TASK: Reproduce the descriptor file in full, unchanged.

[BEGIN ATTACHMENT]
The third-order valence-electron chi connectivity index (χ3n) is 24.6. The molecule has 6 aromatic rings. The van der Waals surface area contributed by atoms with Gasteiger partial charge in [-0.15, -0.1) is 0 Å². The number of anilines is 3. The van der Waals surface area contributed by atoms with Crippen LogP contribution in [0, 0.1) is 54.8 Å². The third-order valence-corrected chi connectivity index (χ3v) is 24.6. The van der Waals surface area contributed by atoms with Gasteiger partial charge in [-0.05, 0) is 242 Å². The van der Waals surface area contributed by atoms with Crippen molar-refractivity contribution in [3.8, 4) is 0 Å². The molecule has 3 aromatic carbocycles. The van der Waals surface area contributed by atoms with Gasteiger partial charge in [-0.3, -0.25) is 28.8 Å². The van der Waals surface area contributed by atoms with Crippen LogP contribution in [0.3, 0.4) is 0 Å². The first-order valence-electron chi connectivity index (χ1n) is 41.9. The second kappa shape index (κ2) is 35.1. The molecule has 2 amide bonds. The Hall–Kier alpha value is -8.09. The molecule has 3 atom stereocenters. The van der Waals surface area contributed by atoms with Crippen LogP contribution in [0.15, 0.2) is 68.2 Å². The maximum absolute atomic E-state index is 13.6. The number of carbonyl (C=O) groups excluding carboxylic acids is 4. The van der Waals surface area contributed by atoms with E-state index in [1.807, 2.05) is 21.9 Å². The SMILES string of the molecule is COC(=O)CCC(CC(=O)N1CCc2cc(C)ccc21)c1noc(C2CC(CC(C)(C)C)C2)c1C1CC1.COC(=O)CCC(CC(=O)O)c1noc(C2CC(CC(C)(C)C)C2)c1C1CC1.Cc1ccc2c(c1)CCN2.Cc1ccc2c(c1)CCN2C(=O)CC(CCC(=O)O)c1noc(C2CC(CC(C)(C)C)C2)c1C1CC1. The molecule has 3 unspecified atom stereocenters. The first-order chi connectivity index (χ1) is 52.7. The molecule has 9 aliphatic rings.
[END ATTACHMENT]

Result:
The third-order valence-electron chi connectivity index (χ3n) is 24.6. The molecule has 6 aromatic rings. The van der Waals surface area contributed by atoms with Gasteiger partial charge in [-0.15, -0.1) is 0 Å². The number of anilines is 3. The van der Waals surface area contributed by atoms with Crippen LogP contribution in [0, 0.1) is 54.8 Å². The third-order valence-corrected chi connectivity index (χ3v) is 24.6. The van der Waals surface area contributed by atoms with Gasteiger partial charge in [-0.05, 0) is 242 Å². The van der Waals surface area contributed by atoms with Crippen molar-refractivity contribution in [3.8, 4) is 0 Å². The molecule has 3 aromatic carbocycles. The van der Waals surface area contributed by atoms with Gasteiger partial charge in [-0.3, -0.25) is 28.8 Å². The van der Waals surface area contributed by atoms with Crippen LogP contribution in [0.3, 0.4) is 0 Å². The first-order valence-electron chi connectivity index (χ1n) is 41.9. The second kappa shape index (κ2) is 35.1. The molecule has 2 amide bonds. The Hall–Kier alpha value is -8.09. The molecule has 3 atom stereocenters. The van der Waals surface area contributed by atoms with Crippen LogP contribution in [0.15, 0.2) is 68.2 Å². The maximum absolute atomic E-state index is 13.6. The number of carbonyl (C=O) groups excluding carboxylic acids is 4. The van der Waals surface area contributed by atoms with E-state index in [1.807, 2.05) is 21.9 Å². The SMILES string of the molecule is COC(=O)CCC(CC(=O)N1CCc2cc(C)ccc21)c1noc(C2CC(CC(C)(C)C)C2)c1C1CC1.COC(=O)CCC(CC(=O)O)c1noc(C2CC(CC(C)(C)C)C2)c1C1CC1.Cc1ccc2c(c1)CCN2.Cc1ccc2c(c1)CCN2C(=O)CC(CCC(=O)O)c1noc(C2CC(CC(C)(C)C)C2)c1C1CC1. The molecule has 3 unspecified atom stereocenters. The first-order chi connectivity index (χ1) is 52.7. The molecule has 9 aliphatic rings.